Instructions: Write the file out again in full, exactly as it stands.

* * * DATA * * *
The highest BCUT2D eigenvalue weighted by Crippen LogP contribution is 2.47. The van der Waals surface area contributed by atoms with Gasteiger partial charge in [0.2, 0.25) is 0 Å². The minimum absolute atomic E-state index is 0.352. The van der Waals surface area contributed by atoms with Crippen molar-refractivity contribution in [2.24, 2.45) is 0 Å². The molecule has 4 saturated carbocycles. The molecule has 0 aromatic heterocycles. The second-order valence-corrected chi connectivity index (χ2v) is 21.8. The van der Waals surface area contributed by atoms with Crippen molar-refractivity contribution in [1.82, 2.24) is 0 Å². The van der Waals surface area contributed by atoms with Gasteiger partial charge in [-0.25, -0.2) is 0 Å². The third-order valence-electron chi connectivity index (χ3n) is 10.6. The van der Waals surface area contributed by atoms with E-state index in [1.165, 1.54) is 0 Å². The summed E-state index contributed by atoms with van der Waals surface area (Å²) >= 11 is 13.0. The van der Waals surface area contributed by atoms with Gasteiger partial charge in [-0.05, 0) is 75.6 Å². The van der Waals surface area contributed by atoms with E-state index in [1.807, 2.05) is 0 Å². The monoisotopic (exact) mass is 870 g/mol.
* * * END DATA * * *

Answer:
The highest BCUT2D eigenvalue weighted by Crippen LogP contribution is 2.47. The van der Waals surface area contributed by atoms with Gasteiger partial charge in [0.2, 0.25) is 0 Å². The minimum absolute atomic E-state index is 0.352. The van der Waals surface area contributed by atoms with Crippen molar-refractivity contribution in [2.24, 2.45) is 0 Å². The molecule has 4 saturated carbocycles. The molecule has 0 aromatic heterocycles. The second-order valence-corrected chi connectivity index (χ2v) is 21.8. The van der Waals surface area contributed by atoms with Crippen molar-refractivity contribution in [1.82, 2.24) is 0 Å². The van der Waals surface area contributed by atoms with Gasteiger partial charge in [-0.25, -0.2) is 0 Å². The third-order valence-electron chi connectivity index (χ3n) is 10.6. The van der Waals surface area contributed by atoms with E-state index in [1.165, 1.54) is 0 Å². The summed E-state index contributed by atoms with van der Waals surface area (Å²) >= 11 is 13.0. The van der Waals surface area contributed by atoms with Gasteiger partial charge in [-0.05, 0) is 75.6 Å². The van der Waals surface area contributed by atoms with E-state index in [1.807, 2.05) is 0 Å². The monoisotopic (exact) mass is 870 g/mol.